How to Build a Data Science Team
There’s no right way to build a data science team. What works best for you will depend on what stage of growth your business is in, the budget available, and the culture of the business, among other factors.
While there aren’t any strict rules to follow, the key areas you should think about include deciding on a team structure, fitting data science into the organization, allocating resources, scaling over time, and hiring the right people.
Deciding on a Team Structure
Data science teams require a mixed bag of skills. You need people who can code, understand statistics and data science techniques (from basic to AI/ML), data visualization, data wrangling and feature creation, communication, and have good business understanding. Not everyone needs every skill but across your team you should cover them. Initially you will have more generalists who cover a wide range of skills. Over time and as the team expands you may start to create distinct roles. You also want this team to have strong relationships with data engineers, quality assurance/validation teams, and software/machine learning engineers IT operations and support teams.
Following are some typical roles within a data science team:
Data engineers are responsible for designing and building data management systems. They create data models, design data pipelines, and recommend technologies. As senior members of the team, they also mentor other participants.
Machine learning engineers focus on the deployment and infrastructure surrounding a model. Their work relies on the tools and frameworks for updating models as well as creating interfaces for end users to easily see what their predictions might mean in real life scenarios; all while working closely with data scientists who deploy these tools at various points across our network.
Data scientists are integral to a data science team. While there isn’t a consensus definition of a data scientist, they often all use statistics, mathematics, engineering and technology to help businesses make better decisions. They have a deep understanding of how data works but also know when it's not worth analyzing, using their intuition and expertise to guide teams on how to best invest time and resources.
Product managers understand customer needs and can identify AI and ML use cases to build solutions to their problems. They drive product development from inception to launch with the aim of sticking to budgets and timelines.
Data science managers hire the data scientists, perform appraisals, prioritize and distribute workloads, define processes and standards, communicate with business stakeholders, and ultimately, have ownership of the entire data science program. Every data science team is different. What might be done by an ML Engineer in one organization might be done by a data engineer in another. While you may find these typical roles work together in a data science team - they may or may not also be a part of your data science team structure.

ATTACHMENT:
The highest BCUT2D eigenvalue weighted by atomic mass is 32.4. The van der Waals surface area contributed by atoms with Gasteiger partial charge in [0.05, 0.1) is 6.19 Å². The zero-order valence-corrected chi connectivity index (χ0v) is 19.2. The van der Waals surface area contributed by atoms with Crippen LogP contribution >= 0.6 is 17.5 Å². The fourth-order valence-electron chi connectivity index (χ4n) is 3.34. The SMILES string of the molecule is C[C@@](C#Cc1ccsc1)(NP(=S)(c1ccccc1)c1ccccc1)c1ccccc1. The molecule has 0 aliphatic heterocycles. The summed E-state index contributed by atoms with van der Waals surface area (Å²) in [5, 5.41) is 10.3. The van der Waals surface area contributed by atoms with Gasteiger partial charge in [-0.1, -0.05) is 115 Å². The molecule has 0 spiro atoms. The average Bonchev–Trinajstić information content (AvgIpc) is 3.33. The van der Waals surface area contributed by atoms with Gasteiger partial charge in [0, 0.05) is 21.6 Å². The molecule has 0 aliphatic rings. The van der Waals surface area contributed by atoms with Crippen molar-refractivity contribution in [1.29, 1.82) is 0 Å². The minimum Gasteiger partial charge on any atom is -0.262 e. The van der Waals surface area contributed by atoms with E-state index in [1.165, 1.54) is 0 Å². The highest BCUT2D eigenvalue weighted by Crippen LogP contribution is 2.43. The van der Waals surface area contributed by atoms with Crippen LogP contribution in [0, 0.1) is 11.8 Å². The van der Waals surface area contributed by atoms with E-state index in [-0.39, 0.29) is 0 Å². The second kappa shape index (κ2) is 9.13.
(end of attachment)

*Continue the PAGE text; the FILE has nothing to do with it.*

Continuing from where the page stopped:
Fitting Data Science in the Organization
The success of your data science team relies on how well it can use data to make a real impact on the organization. Can you use data to increase sales, reduce costs, or better please your customers? Does your team understand the different business products, services, and processes to seamlessly communicate with other crossfunctional stakeholder teams?
To help answer these questions, you need to choose which type of data science team structure will work best within your organization. Following, you’ll learn about two of the most common team models seen in businesses: decentralized and centralized. Note that one is not necessarily better than the other, and often organizations flow between decentralized and centralized structures that incorporate the best of the two models.
In a decentralized model, data science resources are spread throughout different teams in the organization. This model is often found in companies where individual lines of business have recognized the power of data science and have gone on to hire or train their own staff to fill the role. In this model, there is no central data science team.
Decentralized models excel because data scientists are fully integrated into the line of business team, and because of this, they understand the product and processes of the organization as a whole. They can use data science to solve problems, like cutting costs or automating manual processes, as well as recognizing opportunities, like using customer data to target new demographics in order to increase sales.
However, decentralized structures often create silos. When data scientists work separately across the organization, duplication of work is common as well as a lack of standardization, and decentralized reporting. Career progression and mentoring can be a challenge if the leadership isn’t proficient in data science themselves. Additionally, the broader organization may not reap the full benefits of data science because efforts are prioritized and focused at the line of business rather than the enterprise.
In a centralized model, data scientists operate as a team of their own, providing data solutions to other teams in the organization. Centralized models are often found in companies that are serious about using data for decision-making, analysis, and research, and are happy to allocate adequate funding and resources.
A centralized model encourages mentoring between experienced and junior staff, improved standards, and a centralized approach to business problems. This often leads to efficient workflows, especially when the right tools are deployed for managing workloads and access.